Mark Kindy - University of Florida
Life is like a trumpet - if you don't put anything into it, you don't get anything out of it. -- William Christopher Handy
Edwards Gen II - Bach 3C, Asymmetric Lead/Schlike 13a4a Heavyweight
Yea, yea, all the rest of us are dummies. Let's all bow down to the god of trumpet.
To improve tonguing in the extreme registers, practice tonguing in the extreme registers. be aware that as you change registers that the tonguing has to adjust to the change in the air column. We spend most of our time in the middle registers. if you are not having any problems there you have a good basis to expand from. When approaching the extreme registers start slow. Give you tongue and air a chance to learn to work together smoothly.
When we play in the low register there is less compression of the air column. This means that the air is less dense so it requires a very light tongue to play cleanly. Excessive tongue movement will easily disrupt the sound. In the upper register the air is more closely packed together because of compression of the air column.. It's More dense. This means it can take a little more time to learn to tongue cleanly. go slow at first.
At all times use only the tip of the tongue. Use the least amount of tongue movement you can and keep the tongue relaxed.. I like to use the syllable ta because it keeps the back of the tongue relaxed. Always think of blowing through the tongue. The air supports the tongue allowing it to relax and move quickly.
There are a number of good exercises for this. The Clarke Technicial Studies 1 and 2 work real well for this. do them tongued. You can extend the upper range of the 2nd study as high as you need to.
Last edited by Bob Grier; 04-21-2012 at 07:55 PM.
Bob Grier, An Old Pro
Web Cam trumpet & jazz improvisation lessons
Here we see an easily disproved false notion of physics (although i agree with him on the Clarke Studies)
Take the statement:
In the upper register the air is more closely packed together because of compression of the air column.. It's More dense. This means it can take a little more time to learn to tongue cleanly.
Sounds reasonable doesn't it? There's just one tiny, little, nagging problem. Its all bunk. lol
Oh and before we explain the obvious irrationality of the remark EXPECT him to dispute my correction. If I said "water seeks its own level"? He'd dispute this merely because i said it. Grier resents it when I take trumpet "experts" to task for 19th century analysis. Even when it is so obvious. Now I'm not going to accuse Grier of taking a 19th century approach. No need to bring negativity to the forum. The rest of us just might however take note of his defense of these antiquated ideas. THEN draw their own conclusions
the air pressure of the tongue ALWAYS ='s the air pressure inside the mouth. While of course the PSI inside the mouth changes from near barometric pressure to approximately 8PSI for the loudest and highest of notes the tongue will INSTANTANEOUSLY reach the same pressure as the rest of the mouth cavity.
So if the tongue AND the mouth are at the same pressure there is absolutely no additional stress put upon the tongue. A coin six miles down at the bottom of the Mariana Trench is still a coin. Objects remain unchanged when at different pressures. Only where the air pressure is different (where the embouchure opens to the mouthpiece) is there a significant change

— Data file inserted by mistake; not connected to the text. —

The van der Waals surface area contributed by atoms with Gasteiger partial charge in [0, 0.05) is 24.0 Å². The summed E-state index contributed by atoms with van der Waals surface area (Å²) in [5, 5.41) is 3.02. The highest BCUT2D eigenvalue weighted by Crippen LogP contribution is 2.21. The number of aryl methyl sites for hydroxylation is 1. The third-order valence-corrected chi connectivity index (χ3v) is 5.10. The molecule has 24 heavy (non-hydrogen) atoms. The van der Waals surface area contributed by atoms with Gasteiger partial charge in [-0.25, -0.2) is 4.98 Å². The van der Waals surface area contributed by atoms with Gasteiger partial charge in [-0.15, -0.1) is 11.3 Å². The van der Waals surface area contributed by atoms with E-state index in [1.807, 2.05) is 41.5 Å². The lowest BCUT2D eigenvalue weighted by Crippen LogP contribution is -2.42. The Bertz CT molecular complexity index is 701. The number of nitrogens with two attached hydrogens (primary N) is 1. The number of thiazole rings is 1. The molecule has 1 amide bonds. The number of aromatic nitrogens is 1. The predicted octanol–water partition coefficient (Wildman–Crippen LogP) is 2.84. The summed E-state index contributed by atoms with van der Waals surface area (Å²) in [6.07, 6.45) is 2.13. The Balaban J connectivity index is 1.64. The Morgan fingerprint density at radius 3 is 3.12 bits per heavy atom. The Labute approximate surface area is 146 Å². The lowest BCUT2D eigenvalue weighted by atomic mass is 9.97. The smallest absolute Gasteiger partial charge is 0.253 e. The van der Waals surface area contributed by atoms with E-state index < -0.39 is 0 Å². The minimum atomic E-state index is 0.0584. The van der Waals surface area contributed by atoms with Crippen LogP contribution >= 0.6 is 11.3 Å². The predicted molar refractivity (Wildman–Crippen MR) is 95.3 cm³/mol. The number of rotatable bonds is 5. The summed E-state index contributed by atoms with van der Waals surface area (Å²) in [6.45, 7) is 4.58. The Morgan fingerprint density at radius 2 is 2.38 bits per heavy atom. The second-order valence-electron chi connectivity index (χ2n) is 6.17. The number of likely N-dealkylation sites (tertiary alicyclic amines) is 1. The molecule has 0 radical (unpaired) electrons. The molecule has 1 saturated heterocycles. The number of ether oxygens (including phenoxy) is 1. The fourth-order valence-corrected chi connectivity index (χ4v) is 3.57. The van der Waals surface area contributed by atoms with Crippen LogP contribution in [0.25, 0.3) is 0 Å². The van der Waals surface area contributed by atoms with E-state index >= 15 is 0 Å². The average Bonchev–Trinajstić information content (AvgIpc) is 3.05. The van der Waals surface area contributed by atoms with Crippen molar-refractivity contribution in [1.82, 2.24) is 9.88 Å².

Thus the matter of differing air pressure inside the mouth is a VOID concept.
Hey Grier guess what?
Local your insecurity is making your posts less and less interesting every time. It's like trying to watch a movie on cable. So sliced up with advertisement for yourself that one is bound to loose interest. At least you've replaced some of your all caps with bold font, that's a form of progress.
I read Bob's post over and over again trying to find the stuff you claim to be "19th century", all I see is this: "This means it can take a little more time to learn to tongue cleanly. go slow at first."
It does not say anything whatsoever about the tongue being itself affected by pressure, or being at a different pressure or anything of that nature. It just says that it can take more time to tongue cleanly when pressure in the air column is higher. Exactly how that would relate to the high pressure as cause and effect is in fact not touched in Bob's rather short statement. But, being who you are, you have to jump on this and turn it into some ridiculous ego battle, of which you proclaim yourself the winner, even though it did not even really happen. You make up a straw man, knock it down with great fanfare, then go parading around congratulating yourself. And finish with a statement that I've seen exclusively used by teenagers so far ("owned"). For someone who claims to have life experience (which you have done on several occasions), that's surprising. If I was into that kind of teenage talk, I'd be tempted to go something like "grow up, dude."
I used to think you had something to say because you can play high and loud. Silly me. I can not recall any of the artists in residence here, nor any of the mods, getting anywhere near that kind of childish attitude, perhaps because they actually go about their art without feeling every second that they have something to prove. The only one I've ever seen here with an attitude comparable to yours was Kurt (Yourbrassinstructor).
You may very well have something to say. Too bad it gets lost in all the obnoxious noise.
Selmer Radial, Bb.
Yamaha YTR4420E, C.
1930 Couesnon cornet
A mind that masters the breath
Creates strength (Lao-Tzu).
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